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Cash cattle trade ended on a much better note last Wednesday after a grim start to the week.

“Feedlots have seen their Christmas wishes come true as the cash cattle market jumps $2 higher in the South while the North has yet to test this week’s market,” remarked ShayLe Stewart, DTN livestock analyst, in her Wednesday midday market comments.

Negotiated cash trade traded between $105-110 Wednesday and dressed purchases sold from $168-172. Formula cattle traded consistently in the mid $170s last week. Stewart noted the next week’s trade is anticipated to be sizable.

“It's been helpful that Wednesday’s futures complex has traded higher and continues to do so rolling into the afternoon.”

There was finally a little more green on the futures board, after trading mostly sideways Monday and Tuesday. The December contract closed on a higher note at $111.93, a little over a dollar higher than the week prior. The February contract settled at $114.72, about on trend with the week prior.

The Fed Cattle Exchange was able to sell cattle last week, after several incidences of technical difficulties. Out of 803 offered head, 545 head sold for $110, “which has feedlots grinning from ear to ear as the market should be able to trade fully higher, especially considering that the board is trading positively,” commented Stewart Wednesday afternoon.

Slaughter numbers for the week ending Dec. 18 were estimated at 659,000 head—several thousand behind the week and year prior, but still at the top of the range for current processing capacity. Slaughter for the shortened holiday week was estimated at 354,000 head as of Wednesday.

Boxed beef prices have traded mostly sideways in their seasonal downtrend, with the Choice cutout closing at $207.54 and the Select cutout at $197.93.

“During this period the value of the dollar has further declined to a multi-year low,” remarked the folks at the Cattle Report. “The decline in price and the advantage of a more favorable exchange rate will encourage export buyers. This has set the stage for entry from foreign trading partners looking for our beef to make purchases into the new year.”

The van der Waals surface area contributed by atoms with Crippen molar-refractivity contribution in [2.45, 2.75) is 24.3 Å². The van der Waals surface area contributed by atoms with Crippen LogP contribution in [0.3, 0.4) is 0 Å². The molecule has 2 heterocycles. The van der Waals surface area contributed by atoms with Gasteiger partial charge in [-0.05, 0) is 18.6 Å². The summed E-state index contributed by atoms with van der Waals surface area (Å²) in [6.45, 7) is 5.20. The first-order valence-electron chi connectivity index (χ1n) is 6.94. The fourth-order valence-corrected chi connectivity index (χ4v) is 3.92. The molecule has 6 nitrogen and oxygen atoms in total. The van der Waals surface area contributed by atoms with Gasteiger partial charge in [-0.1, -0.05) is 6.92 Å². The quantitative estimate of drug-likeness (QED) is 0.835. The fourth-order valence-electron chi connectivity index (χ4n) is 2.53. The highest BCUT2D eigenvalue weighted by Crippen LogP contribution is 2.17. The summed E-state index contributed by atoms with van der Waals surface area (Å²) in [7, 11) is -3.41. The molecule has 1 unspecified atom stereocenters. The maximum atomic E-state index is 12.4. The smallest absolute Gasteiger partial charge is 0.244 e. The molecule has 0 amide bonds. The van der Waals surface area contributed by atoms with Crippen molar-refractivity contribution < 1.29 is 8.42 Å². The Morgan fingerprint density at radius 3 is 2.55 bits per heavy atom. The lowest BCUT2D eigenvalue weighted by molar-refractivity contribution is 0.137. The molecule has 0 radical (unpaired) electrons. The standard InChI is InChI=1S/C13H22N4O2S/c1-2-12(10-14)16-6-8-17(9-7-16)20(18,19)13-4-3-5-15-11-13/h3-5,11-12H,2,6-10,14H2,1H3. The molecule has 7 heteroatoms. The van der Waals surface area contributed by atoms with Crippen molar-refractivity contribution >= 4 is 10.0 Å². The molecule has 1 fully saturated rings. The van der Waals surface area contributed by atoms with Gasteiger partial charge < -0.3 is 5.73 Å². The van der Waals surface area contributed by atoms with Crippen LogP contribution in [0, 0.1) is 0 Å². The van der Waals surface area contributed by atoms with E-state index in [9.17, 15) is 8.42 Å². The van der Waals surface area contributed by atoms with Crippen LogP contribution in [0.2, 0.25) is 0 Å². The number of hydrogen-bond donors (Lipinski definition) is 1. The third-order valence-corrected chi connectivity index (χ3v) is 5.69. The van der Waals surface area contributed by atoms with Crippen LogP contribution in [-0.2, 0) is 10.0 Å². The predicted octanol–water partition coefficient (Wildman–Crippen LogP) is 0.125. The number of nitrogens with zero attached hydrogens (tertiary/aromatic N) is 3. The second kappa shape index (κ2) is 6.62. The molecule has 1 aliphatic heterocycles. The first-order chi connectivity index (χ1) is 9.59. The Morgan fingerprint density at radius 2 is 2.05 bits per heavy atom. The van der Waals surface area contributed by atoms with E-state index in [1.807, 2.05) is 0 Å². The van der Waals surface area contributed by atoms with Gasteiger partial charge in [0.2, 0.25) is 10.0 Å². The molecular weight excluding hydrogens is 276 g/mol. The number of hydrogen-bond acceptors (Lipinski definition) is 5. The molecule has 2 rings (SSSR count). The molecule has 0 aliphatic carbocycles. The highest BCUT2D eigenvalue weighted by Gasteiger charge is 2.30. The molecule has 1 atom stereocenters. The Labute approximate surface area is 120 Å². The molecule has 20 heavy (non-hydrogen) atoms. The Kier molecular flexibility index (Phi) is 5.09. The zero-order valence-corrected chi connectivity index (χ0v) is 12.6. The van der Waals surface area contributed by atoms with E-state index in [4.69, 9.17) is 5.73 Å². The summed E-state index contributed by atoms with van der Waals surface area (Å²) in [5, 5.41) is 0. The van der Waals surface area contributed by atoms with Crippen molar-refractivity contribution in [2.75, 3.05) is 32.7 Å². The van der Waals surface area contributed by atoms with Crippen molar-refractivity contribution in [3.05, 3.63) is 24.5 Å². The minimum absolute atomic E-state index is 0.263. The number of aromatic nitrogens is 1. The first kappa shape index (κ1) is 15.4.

Feeder cattle

“The market has had phenomenal technical support over the last month and really has blazed a path for strong fundamental support to carry feeder cattle prices higher throughout the countryside,” Stewart said.

Feeder cattle contracts were trading in the $140s all week, and the January contract closed at $140.27 and the March contract at $142.22. The CME Feeder Cattle Index was up from the week prior, settling at $139.99.

Corn prices continue to surge, and the March contract settled at $4.47 Wednesday afternoon—an increase of nearly 10 cents from the week prior. Next year’s feed prices are looking grim for livestock producers.

“Stocker operators are now looking at the same squeeze currently underway in the nation’s feedlots,” the Cattle Report remarked. “Calf prices are too high in relationship to next year’s CME feeder cattle prices. New calf purchase prices seem to be ignoring the level in next year’s feeder board.

“The cost to make a new purchase, process the cattle, absorb the death loss, pay the medicine cost, labor to look after the cattle, add in the supplemental feed and interest, would result in an outcome that frighten any banker.”

Most auction markets already wrapped up their year and only a handful of markets had sales last week. A snowstorm was expected to roll across the Great Plains Christmas weekend, making travel difficult.

Colorado: Winter Livestock in La Junta, CO, sold 586 head last Tuesday. Compared with the prior week, steer calves sold in a light test, mostly steady except 400-450 lbs. sold $2-3 higher. Heifer calves sold in a light test, mostly steady except 500-600 lbs. sold $2-3 lower.

Iowa: Russell Livestock in Russell sold 676 head Monday. Compared to the week prior, the larger groups of steers under 500 lbs. sold as much as $10 higher. The heavier steers ended mixed with not enough numbers both weeks to compare. Heifers under 500 lbs. were $5 higher with instances of $10 higher. The 500-600-lb. heifers were $1-5 lower and those weighing over 600 lbs. did not have enough to compare.

Missouri: Joplin Regional Stockyards in Carthage sold 7,500 head last Monday. Compared to the prior week, steer calves and yearlings sold steady and heifers sold steady to $2 higher. Benchmark steers weighing 776 lbs. sold between $135-143, averaging $137.64.

Nebraska: Tri-State Livestock Auction in McCook sold 1,775 head last week. Compared to the week prior, steers were steady to $6 higher. Heifers were mostly steady. Demand was good, on a nice selection offered. Steers averaging 773 lbs. sold between $148-148.75, averaging $148.46. — Anna Miller, WLJ editor

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